I’d originally imagined this to be a simple cut-and-paste of some Facebook comments, but I was informed that the reading given by Noah Smith may not be exactly what Rajiv Sethi’s original thought process or conclusions were.
So, assuming this to be correct, which I believe it to be, after having actually read Sethi’s post, I’m still going to just cut-and-paste, but I’ll include a caveat that Sethi’s point in his original post is not what was laid out originally, and that the timing isn’t exactly correct, but it’s close enough for primetime.
Facebook Masturbation Thread:
Adam Glurri: Turns out you were wrong about everything Boatfloating Racial bias in police killings
Boatfloating: Not going to read the links in your link, but, assuming Noah’s representation is correct, Sethi’s got the closer of it. Who Pays for the Costs of the System?
Boatfloating: Cowardice, Sausage-Making, and Public-Mindedness
Boatfloating: First Rule of Policing, and all
(1 hour later)
Boatfloating: I’m trying to finish an accounting project, Adam. y u tryna make me destroy my career?
As I understand the points
Mullainathan: The rate of cop killing civilian per encounter is the same across races
Sethi: The types of encounter are skewed towards more (perceived as having the potential for being) violent encounters with blacks
Noah: Why would cops go into encounters scared, they just got a case of roid rage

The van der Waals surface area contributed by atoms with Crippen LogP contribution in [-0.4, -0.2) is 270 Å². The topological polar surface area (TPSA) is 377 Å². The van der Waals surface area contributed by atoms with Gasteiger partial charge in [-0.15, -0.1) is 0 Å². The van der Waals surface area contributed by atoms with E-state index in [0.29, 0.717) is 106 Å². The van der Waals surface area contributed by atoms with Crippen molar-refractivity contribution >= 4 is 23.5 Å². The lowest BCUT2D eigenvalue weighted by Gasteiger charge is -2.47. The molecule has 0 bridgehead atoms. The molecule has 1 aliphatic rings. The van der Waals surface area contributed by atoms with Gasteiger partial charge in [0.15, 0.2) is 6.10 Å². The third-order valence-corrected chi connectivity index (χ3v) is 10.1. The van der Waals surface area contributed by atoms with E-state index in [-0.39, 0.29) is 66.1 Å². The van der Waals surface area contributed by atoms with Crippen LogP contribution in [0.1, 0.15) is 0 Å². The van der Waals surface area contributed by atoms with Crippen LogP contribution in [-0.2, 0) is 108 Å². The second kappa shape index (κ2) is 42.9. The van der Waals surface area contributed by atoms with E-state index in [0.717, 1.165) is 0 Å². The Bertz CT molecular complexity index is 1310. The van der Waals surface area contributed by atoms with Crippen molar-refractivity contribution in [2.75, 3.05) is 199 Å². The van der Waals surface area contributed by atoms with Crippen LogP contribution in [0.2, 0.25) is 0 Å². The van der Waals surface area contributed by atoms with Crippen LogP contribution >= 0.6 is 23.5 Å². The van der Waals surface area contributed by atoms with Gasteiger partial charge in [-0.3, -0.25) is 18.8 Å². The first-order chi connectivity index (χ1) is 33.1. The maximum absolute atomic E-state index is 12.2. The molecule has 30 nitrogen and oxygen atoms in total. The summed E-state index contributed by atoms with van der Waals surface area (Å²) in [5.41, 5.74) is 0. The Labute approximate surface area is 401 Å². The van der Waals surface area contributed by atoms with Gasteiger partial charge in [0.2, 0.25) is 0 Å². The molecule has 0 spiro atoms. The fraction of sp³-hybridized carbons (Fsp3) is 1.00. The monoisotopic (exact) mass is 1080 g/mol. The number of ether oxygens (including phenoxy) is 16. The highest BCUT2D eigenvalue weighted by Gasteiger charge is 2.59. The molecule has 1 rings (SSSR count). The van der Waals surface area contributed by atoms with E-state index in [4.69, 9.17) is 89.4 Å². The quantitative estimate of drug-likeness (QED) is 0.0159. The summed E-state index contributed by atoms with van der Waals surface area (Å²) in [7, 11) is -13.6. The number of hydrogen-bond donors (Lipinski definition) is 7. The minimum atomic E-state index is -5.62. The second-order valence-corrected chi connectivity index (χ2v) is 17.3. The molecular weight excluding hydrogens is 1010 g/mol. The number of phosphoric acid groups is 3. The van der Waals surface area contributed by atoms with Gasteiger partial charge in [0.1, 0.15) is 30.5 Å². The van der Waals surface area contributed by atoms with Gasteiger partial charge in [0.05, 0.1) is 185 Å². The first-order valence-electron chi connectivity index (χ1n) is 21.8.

Boatfloating: Cops get into more (perceived to be potentially) dangerous encounters because its sorta their job to respond to citizens who claim potentially dangerous situations and/or they’re assigned higher crime rate areas so are automatically more wary of potential dangers
(40 minutes later)
Boatfloating: goddammit Adam
Also, it’s not like the power/fear thing is actually binary. If the First Rule of Policing has any validity, it’s obvious that the, ingrained by martial rhetoric and training, fear or worry of not making it home for dinner can manifest itself in out-and-out fearful actions, like, maybe, shooting a teenager holding a Wii-controller to an overreliance or over emphasis on needing to establish and maintain absolute and complete control over a particular interaction with a citizen, and (over)reacting to any perceived disrespect or non-compliance
(1 hour later, in response to my failing to reiterate the points correctly)
B: Sethi’s theory is the opposite of what you say here. His hypothesis is that black encounters with police are disproportionately safe (in reality) because cops are more likely to stop blacks for no reason. The hypothesis is necessary to explain how the odds of ending up shot aren’t any higher for blacks conditional on being stopped by police.
FWIW, when Scott Alexander looked at this issue a while back, what he found doesn’t seem consistent with the hypothesis (Sethi doesn’t present any data).
Boatfloating: That’s Sethi’s position? I must have really misread Noah’s presentation
B: Noah seemed confused by it too
Okay, I’m actually reading the linked posts, and dear lord there are a lot of issues in Mullainathan’s article, Sethi’s post, and Noah’s post.
The general lack of good use-of-force data taints much of the conversation
Without knowing, or even just being in the same goddamn ballpark, the true encounter to population rate, encounter to detention, encounter to arrest, encounter to use-of-force, etc etc etc etc etc etc etc etc etc etc etc etc etc, much of this is just guesswork
As the Goolsby article notes, any mention of use-of-force is missing from the police report